Call for women mine bosses

choice: Khanyisile Kweyama is a favourite for Chamber of Mines president PHOTO: Geoff Brown
choice: Khanyisile Kweyama is a favourite for Chamber of Mines president PHOTO: Geoff Brown

AS THE Mining Indaba in Cape Town begins today, there is a push to replace the current Chamber of Mines president and its chief executive with a black female leadership.

There are members who feel current president Mike Teke should step down in favour of a woman and most members are in favour of his deputy, Khanyisile Kweyama.

The chamber is scheduled to hold its annual general meeting in May, when a decision will be made on whether Teke should stay.

Teke last week told Sowetan that he would comment on the matter only after the Mining Indaba.

The chamber has since its inception 125 years ago never been led by a woman and some feel it is time for change.

When approached for comment, the chamber's outgoing chief executive Bheki Sibiya, who confirmed he was stepping down, said the organisation was ready for a black woman president and black woman chief executive.

He said he was "excited about the prospect of the chamber electing its very first woman president in the foreseeable future".

"I will support a black woman candidate to take over the running of the chamber," he told Sowetan.

The Sibiya supporters in the chamber appear to be throwing their weight behind Kweyama, who is also the executive director of Anglo American SA.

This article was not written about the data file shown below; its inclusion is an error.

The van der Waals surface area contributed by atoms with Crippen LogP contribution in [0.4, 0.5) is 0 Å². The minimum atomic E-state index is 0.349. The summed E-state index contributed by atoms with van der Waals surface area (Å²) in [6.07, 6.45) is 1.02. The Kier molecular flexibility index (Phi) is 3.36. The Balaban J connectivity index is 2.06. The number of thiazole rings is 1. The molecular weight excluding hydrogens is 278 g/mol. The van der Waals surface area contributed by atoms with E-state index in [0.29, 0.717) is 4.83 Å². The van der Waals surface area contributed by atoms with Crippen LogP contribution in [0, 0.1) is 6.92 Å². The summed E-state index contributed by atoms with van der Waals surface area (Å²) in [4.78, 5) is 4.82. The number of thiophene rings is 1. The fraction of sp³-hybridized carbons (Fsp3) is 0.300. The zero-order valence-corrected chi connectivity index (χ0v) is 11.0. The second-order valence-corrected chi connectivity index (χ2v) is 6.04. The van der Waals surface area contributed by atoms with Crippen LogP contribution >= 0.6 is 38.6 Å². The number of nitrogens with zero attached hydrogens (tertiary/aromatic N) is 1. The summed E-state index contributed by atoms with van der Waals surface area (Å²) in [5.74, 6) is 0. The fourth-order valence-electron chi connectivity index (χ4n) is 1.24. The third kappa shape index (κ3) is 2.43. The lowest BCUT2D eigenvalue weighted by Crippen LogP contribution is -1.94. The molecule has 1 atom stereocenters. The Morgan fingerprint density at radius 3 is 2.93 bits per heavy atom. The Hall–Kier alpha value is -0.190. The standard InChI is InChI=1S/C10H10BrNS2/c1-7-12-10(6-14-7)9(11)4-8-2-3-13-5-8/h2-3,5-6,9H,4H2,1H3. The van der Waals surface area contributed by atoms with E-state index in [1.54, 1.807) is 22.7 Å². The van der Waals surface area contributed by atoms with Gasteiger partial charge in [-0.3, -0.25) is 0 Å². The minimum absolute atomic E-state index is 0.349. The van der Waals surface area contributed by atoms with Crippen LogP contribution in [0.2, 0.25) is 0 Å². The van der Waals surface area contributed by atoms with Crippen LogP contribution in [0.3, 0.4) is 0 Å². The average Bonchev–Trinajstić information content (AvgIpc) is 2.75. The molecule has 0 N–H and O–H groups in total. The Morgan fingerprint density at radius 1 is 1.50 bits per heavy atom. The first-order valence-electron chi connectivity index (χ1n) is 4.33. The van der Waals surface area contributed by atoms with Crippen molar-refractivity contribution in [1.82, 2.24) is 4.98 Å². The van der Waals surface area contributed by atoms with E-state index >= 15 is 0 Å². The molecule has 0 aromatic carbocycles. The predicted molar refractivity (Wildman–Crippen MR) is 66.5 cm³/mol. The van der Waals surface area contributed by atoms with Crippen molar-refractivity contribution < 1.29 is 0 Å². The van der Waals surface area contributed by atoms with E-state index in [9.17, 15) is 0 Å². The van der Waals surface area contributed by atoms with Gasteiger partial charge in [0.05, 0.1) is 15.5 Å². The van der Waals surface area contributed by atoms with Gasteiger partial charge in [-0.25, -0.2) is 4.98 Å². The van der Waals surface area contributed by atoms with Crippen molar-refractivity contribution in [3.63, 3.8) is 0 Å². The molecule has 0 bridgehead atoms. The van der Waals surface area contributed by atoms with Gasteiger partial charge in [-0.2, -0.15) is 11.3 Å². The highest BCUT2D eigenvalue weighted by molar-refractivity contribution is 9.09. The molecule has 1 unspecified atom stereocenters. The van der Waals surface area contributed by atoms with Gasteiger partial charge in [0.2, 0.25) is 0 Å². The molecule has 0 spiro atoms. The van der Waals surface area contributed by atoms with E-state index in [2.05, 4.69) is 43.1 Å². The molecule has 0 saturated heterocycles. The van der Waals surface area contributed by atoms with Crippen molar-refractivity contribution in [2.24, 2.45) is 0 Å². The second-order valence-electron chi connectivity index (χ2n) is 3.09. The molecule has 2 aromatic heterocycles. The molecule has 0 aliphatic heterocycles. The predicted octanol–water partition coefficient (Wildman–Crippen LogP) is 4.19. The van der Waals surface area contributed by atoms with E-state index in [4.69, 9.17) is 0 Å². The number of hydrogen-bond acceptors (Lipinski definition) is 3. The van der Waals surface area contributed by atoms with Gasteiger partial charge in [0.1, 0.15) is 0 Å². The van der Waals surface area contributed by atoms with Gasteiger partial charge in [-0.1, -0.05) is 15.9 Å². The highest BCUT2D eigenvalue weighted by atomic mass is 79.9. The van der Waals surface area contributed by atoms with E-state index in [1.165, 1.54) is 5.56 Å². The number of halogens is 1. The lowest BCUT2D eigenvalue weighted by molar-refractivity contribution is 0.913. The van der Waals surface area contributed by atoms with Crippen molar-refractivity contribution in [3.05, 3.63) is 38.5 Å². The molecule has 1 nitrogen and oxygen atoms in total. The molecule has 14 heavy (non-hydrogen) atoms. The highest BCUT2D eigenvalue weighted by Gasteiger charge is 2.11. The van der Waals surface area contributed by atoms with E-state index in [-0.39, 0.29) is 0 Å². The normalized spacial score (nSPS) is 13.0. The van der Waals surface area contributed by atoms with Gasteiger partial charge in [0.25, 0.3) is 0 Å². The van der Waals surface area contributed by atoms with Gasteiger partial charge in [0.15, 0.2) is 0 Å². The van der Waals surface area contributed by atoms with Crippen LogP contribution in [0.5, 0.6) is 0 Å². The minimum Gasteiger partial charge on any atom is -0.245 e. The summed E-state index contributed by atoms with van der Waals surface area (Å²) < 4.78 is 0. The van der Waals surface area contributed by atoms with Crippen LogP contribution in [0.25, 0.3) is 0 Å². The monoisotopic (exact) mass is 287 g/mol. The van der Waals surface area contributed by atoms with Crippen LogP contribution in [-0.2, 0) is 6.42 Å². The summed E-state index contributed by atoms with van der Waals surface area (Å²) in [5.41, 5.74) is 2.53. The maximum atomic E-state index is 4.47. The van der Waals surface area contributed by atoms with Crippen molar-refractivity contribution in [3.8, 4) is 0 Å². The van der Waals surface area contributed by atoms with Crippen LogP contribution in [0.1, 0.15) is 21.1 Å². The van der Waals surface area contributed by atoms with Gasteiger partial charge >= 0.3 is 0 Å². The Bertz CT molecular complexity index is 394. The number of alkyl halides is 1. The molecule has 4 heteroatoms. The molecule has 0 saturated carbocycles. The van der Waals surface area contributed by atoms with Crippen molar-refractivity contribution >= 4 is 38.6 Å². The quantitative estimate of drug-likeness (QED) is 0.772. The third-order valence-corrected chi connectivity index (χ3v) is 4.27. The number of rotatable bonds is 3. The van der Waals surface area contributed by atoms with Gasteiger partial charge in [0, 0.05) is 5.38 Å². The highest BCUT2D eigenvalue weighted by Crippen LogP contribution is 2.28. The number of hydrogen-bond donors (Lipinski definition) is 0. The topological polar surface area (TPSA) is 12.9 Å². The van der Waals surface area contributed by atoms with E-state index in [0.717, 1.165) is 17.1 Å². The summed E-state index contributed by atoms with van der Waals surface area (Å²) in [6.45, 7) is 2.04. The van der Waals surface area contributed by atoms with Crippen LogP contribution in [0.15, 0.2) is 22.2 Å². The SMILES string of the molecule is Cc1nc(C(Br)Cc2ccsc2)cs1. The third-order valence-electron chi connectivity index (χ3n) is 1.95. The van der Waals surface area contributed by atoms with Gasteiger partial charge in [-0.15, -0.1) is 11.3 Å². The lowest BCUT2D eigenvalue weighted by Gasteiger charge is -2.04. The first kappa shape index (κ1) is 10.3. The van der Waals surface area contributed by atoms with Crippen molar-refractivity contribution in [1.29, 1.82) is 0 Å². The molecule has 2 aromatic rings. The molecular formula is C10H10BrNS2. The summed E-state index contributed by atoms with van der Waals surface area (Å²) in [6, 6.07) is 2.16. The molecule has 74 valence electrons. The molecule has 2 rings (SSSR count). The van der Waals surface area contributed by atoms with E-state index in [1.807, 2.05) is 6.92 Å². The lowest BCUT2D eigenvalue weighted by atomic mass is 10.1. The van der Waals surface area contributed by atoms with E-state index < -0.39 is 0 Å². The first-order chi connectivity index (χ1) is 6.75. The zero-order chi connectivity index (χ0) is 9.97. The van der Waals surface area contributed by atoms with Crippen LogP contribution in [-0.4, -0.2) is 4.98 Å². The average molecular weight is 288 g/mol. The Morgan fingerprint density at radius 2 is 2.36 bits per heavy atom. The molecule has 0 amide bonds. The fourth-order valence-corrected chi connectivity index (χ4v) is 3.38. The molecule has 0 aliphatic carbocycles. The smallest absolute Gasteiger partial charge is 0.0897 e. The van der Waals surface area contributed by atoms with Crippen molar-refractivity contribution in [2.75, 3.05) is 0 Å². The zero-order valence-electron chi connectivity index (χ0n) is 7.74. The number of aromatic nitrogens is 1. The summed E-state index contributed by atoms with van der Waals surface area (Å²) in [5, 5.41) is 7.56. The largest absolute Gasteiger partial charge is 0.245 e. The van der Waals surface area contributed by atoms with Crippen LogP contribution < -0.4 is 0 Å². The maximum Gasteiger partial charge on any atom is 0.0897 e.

It is unclear, however, whether a black female president and chief executive would not be a case of "same script different cast".

After Teke was elected the chamber's first black president in 2013, with Sibiya as his CEO, the mining sector was rocked by a strike that lasted five months, the longest in post-apartheid SA.

Association of Mineworkers and Construction Union (Amcu) treasurer Jimmy Gama said the majority union in the platinum sector was not bothered by the chamber's leadership changes.

"Amcu is serving the interests of workers and focuses on issues like working conditions and pay rises, while the chamber is looking after the interest of the employers. We will never have a common understanding on issues.

"They want to see employers making more profits, hence we are not interested in their succession battles," Gama said.

National Union of Mineworkers general secretary Frans Baleni could not be reached for comment.

 

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